The U.S. military, which lost four soldiers in Niger last year, has thrown its support behind the fledgling program.

“We realize that most, if not all of the issues we face alongside our African partners can’t be solved by military action, which is why our command is fully committed to a whole of government approach in support our African partners,” said Maj. Karl Wiest, a spokesman for the U.S. military’s Africa Command.

State Department officials are optimistic the bureaucratic bottleneck will soon be past, and say they are confident that the program will be more than just an experiment.

“We need to prove that deradicalization has to be part of the game plan,” said Neal Kringel, who heads the Africa desk at the State Department’s Bureau of Conflict and Stabilization Operations. “We’re hoping that what we’re doing in Niger can eventually be extended elsewhere.”

Mustafa Aboubacar, left, a 27-year-old Boko Haram defector, prays at the Goudoumaria internment camp. During his time with the militants, he said, he committed too many sins to bear.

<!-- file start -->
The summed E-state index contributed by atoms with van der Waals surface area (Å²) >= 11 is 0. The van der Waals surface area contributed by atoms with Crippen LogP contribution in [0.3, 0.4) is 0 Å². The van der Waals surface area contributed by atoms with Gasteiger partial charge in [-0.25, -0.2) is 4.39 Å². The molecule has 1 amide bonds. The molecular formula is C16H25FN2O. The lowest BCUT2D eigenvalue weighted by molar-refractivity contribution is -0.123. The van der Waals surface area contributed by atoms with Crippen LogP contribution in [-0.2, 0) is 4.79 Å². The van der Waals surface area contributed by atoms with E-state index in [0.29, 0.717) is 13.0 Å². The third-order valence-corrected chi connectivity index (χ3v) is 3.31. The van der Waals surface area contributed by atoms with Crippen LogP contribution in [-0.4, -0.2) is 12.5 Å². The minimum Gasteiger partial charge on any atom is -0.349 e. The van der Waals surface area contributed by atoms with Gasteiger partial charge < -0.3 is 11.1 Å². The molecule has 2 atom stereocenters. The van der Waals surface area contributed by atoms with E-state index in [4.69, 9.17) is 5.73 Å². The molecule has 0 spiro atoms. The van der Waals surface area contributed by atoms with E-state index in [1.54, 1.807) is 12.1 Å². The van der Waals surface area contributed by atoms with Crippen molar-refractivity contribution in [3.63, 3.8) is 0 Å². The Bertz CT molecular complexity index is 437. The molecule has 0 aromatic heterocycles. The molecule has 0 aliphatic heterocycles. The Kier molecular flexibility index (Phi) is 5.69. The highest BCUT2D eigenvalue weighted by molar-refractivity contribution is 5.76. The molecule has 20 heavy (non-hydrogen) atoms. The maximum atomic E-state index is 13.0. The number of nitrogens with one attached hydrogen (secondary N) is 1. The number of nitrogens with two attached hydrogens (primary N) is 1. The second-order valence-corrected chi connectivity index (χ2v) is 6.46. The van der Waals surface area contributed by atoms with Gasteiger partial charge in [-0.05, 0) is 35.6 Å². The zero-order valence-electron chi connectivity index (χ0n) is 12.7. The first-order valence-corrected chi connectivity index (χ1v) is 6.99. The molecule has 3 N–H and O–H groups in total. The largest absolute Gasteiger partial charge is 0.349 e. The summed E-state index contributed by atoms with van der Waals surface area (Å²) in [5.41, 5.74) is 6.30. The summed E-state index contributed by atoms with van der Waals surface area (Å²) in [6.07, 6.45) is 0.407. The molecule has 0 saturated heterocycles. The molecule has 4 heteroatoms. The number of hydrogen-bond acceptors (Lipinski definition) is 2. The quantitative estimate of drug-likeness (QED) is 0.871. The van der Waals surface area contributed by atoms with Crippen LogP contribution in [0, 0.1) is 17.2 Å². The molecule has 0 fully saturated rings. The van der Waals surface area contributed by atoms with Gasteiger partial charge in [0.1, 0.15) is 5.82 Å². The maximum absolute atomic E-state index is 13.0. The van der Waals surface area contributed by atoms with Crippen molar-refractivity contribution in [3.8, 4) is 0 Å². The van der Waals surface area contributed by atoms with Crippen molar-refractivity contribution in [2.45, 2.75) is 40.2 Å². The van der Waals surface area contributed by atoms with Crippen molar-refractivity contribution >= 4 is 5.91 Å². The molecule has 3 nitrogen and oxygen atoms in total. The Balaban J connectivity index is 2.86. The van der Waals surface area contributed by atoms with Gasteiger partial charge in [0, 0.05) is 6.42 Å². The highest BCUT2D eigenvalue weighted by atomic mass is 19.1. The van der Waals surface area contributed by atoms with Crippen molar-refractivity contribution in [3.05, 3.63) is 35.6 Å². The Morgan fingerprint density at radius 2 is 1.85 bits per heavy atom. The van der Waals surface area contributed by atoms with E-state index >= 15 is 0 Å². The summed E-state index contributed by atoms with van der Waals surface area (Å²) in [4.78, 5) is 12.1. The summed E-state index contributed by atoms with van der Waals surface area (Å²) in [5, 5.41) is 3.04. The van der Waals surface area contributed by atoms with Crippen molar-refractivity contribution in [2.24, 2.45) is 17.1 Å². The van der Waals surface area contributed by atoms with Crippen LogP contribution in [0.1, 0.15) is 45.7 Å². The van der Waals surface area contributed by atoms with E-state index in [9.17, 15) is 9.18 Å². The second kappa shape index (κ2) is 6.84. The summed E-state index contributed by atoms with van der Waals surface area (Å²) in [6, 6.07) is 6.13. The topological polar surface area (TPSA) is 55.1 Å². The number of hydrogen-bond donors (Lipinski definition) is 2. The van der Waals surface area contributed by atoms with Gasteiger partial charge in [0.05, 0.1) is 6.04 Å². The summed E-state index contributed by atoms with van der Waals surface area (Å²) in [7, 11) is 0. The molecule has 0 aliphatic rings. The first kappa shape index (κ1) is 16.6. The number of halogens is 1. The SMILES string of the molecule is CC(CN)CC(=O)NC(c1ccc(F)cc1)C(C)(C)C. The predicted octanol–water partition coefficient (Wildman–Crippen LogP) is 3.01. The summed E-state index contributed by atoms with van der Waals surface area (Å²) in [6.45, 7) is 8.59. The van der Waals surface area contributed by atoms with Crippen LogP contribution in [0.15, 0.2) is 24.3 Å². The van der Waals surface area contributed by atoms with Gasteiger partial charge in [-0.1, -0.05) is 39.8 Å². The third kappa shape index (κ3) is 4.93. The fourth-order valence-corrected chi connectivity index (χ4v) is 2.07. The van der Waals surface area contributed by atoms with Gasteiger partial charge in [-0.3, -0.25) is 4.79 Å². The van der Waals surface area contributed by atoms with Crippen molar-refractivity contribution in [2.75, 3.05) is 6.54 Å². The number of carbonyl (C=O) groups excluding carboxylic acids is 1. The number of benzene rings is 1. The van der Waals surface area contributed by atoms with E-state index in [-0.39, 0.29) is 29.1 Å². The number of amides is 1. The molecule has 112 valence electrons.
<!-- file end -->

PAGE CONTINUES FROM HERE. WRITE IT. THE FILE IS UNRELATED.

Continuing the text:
‘If you run, we shoot you’

Mustafa Aboubacar was 22 when Boko Haram first showed up near his home on the shore of Lake Chad in 2013.

“It was dozens of them, and they came at night. They said, ‘If you run, we shoot you,’ ” he said in an interview at the camp in Goudoumaria.

But a few days later, he recalled, a Boko Haram commander handed him 1 million Nigerian naira, or about $6,250 at the time, an astronomical sum in a country where the average income is about $400 a year. It was an investment in his family’s goods-trading business, with two major strings attached: He had to supply the militants with whatever they needed, risking arrest or worse, and he would have to join them whenever they needed foot soldiers.

Nonmilitant deaths in attacks by Boko Haram

and affiliated groups in the past three years

Detail

10

35

50

NIGER

CHAD

Bosso

Karamga

Goudoumaria

Diffa

Jabullam

Lake

Chad

Baga

Damasak

NIGERIA

Maiduguri

N’Djamena

Maroua

100 MILES

CAMEROON

Source: IHS Jane's Terrorism and Insurgency Center

THE WASHINGTON POST

Nonmilitant deaths in attacks by Boko Haram

and affiliated groups in the past three years

10

35

50

100 MILES

CHAD

NIGER

Bosso

Karamga

Goudoumaria

Diffa

Jabullam

Lake

Chad

Baga

Damasak

NIGERIA

N’Djamena

Maiduguri

Detail

Maroua

CAMEROON

Source: IHS Jane's Terrorism and Insurgency Center

THE WASHINGTON POST

Nonmilitant deaths in attacks by Boko Haram

and affiliated groups in the past three years

10

35

50

100 MILES

NIGER

CHAD

Bosso

Karamga

Goudoumaria

Diffa

Jabullam

Lake Chad

Baga

Damasak

NIGERIA

N’Djamena

Maiduguri

Detail

Maroua

CAMEROON